Ten minutes without Schalk Burger was not what the Boks needed, but that is what transpired when he pushed the letter of the law a little too far. Paddy O’Brien had been refereeing the game strictly and was not going to allow killing of the ball when the opposition was in an attacking position. The loss of Burger brought a sustained period of intensity from the Welsh and another 3 points to bring them within 8 of the Boks.

Wales as I predicted earlier in the week were sending the ball into the corners courtesy of Stephen Jones, particularly putting pressure on Ashwin Willemse who was looking tired and jaded after so many months of inactivity. Montgomery took another head on bashing and Wales scored shortly thereafter sending the stadium into a delirious state. South Africa’s passing and over enthusiasm was letting them down badly.

The tenacity of the Welsh game was taking its toll on the Springboks and the more the Boks struggled to come to terms with the passion of the Welsh the more the errors seemed to creep in. Jones meanwhile continued to put the ball in the corner or pepper the Boks with up and unders.

Willemse’s replacement heralded a sense of urgency from the Boks and in no time an excellent break from Barry and a great straight run from De Villiers brought them another well worked try. It is becoming somewhat of a habit for De Villiers to create something from nothing.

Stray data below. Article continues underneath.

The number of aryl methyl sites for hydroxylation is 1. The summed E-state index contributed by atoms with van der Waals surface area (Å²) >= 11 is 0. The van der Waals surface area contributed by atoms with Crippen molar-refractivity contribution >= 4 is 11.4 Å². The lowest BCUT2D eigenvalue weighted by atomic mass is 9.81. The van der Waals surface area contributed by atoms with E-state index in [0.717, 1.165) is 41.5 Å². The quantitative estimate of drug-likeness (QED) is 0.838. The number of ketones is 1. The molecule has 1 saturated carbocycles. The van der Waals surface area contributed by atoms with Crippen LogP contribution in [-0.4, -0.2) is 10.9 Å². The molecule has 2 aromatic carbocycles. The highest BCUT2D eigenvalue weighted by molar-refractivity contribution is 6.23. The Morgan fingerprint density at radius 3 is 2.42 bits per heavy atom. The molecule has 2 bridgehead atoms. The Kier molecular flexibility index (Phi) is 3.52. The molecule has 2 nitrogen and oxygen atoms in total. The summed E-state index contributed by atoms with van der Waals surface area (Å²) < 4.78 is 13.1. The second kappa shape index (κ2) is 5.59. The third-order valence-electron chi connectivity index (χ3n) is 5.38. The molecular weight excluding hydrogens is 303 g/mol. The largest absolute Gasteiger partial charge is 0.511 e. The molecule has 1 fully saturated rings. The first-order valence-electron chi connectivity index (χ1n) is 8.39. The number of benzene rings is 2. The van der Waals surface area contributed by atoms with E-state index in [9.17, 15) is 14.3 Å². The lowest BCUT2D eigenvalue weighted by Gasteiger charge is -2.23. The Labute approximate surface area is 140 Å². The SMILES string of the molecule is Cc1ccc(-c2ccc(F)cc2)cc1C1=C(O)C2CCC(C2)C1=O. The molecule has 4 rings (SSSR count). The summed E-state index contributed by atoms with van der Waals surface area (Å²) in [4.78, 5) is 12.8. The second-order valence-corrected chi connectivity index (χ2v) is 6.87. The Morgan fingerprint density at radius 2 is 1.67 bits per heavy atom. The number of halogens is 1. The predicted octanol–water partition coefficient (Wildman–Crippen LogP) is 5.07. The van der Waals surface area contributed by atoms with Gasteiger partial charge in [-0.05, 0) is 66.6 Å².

Welsh replacements were coming thick and fast and in the process the Boks started to stamp some form of authority on the match and deprive the Welsh of possession. The Welsh persisted with their spirited approach and kept the game a spectacle even though the game was by this time out of their grasp. South Africa will rue the missed opportunities but be very appreciative of getting such a good opening challenge from the Welsh.

Thinking forward to next week Jake White will have to focus on sharpening his troops and ironing out unnecessary errors.

The post match press conference was an interesting affair and perhaps the highlight was Jake White’s sense of humour. Not only did he make humorous comments about having a roof on a stadium and not closing it; but he was quite amazed that the stadium clock was not accurate. He mentioned that he was on his way down in the lift to the changing rooms and only realised that the game was still on because none of the on the pitch players were there. 

That being said he did spend an extra 10 minutes talking to the media after the press conference was over. What a difference it makes to have a coach that sends a positive message about South Africa and what a difference from a year ago when such an experience would have been almost unthinkable. 

Subscribe to Sharkmail, weekly E-Zine sent to you from the heart of Natal Sharks Rugby. Get the latest news and competitions. Subscribe at sharksrugby@mweb.co.za